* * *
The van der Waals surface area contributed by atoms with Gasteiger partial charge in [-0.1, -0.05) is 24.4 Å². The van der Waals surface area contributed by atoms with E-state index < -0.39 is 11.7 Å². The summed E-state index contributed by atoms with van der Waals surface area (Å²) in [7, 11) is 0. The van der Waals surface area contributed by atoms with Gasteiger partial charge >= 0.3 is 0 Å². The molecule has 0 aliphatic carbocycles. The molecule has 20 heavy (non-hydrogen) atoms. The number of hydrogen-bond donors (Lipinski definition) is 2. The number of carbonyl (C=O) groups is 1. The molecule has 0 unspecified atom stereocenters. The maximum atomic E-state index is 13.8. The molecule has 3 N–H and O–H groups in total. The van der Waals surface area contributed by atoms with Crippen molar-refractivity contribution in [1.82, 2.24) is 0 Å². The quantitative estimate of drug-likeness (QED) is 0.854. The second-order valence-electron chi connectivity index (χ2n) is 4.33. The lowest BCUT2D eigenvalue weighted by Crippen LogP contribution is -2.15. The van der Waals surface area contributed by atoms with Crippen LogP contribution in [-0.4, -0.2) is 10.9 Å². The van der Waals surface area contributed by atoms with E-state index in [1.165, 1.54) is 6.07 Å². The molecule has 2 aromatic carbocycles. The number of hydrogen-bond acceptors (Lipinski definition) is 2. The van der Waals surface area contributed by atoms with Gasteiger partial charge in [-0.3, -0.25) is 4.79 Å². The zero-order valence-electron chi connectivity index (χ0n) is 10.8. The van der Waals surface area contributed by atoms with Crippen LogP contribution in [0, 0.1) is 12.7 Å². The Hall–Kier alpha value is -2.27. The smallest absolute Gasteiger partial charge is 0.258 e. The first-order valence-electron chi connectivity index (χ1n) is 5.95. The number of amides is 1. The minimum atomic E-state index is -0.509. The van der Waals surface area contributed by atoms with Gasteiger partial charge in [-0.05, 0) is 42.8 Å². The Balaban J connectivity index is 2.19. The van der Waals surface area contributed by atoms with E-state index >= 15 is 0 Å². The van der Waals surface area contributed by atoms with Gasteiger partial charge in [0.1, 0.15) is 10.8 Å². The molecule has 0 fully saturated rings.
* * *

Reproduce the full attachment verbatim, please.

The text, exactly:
The van der Waals surface area contributed by atoms with Gasteiger partial charge in [-0.1, -0.05) is 24.4 Å². The van der Waals surface area contributed by atoms with E-state index < -0.39 is 11.7 Å². The summed E-state index contributed by atoms with van der Waals surface area (Å²) in [7, 11) is 0. The van der Waals surface area contributed by atoms with Gasteiger partial charge >= 0.3 is 0 Å². The molecule has 0 aliphatic carbocycles. The molecule has 20 heavy (non-hydrogen) atoms. The number of hydrogen-bond donors (Lipinski definition) is 2. The number of carbonyl (C=O) groups is 1. The molecule has 0 unspecified atom stereocenters. The maximum atomic E-state index is 13.8. The molecule has 3 N–H and O–H groups in total. The van der Waals surface area contributed by atoms with Crippen molar-refractivity contribution in [1.82, 2.24) is 0 Å². The quantitative estimate of drug-likeness (QED) is 0.854. The second-order valence-electron chi connectivity index (χ2n) is 4.33. The lowest BCUT2D eigenvalue weighted by Crippen LogP contribution is -2.15. The van der Waals surface area contributed by atoms with Crippen LogP contribution in [-0.4, -0.2) is 10.9 Å². The van der Waals surface area contributed by atoms with E-state index in [1.165, 1.54) is 6.07 Å². The molecule has 2 aromatic carbocycles. The number of hydrogen-bond acceptors (Lipinski definition) is 2. The van der Waals surface area contributed by atoms with Gasteiger partial charge in [-0.3, -0.25) is 4.79 Å². The zero-order valence-electron chi connectivity index (χ0n) is 10.8. The van der Waals surface area contributed by atoms with Crippen LogP contribution in [0, 0.1) is 12.7 Å². The Hall–Kier alpha value is -2.27. The smallest absolute Gasteiger partial charge is 0.258 e. The first-order valence-electron chi connectivity index (χ1n) is 5.95. The number of amides is 1. The minimum atomic E-state index is -0.509. The van der Waals surface area contributed by atoms with Gasteiger partial charge in [-0.05, 0) is 42.8 Å². The Balaban J connectivity index is 2.19. The van der Waals surface area contributed by atoms with E-state index >= 15 is 0 Å². The van der Waals surface area contributed by atoms with Gasteiger partial charge in [0.1, 0.15) is 10.8 Å². The molecule has 0 fully saturated rings.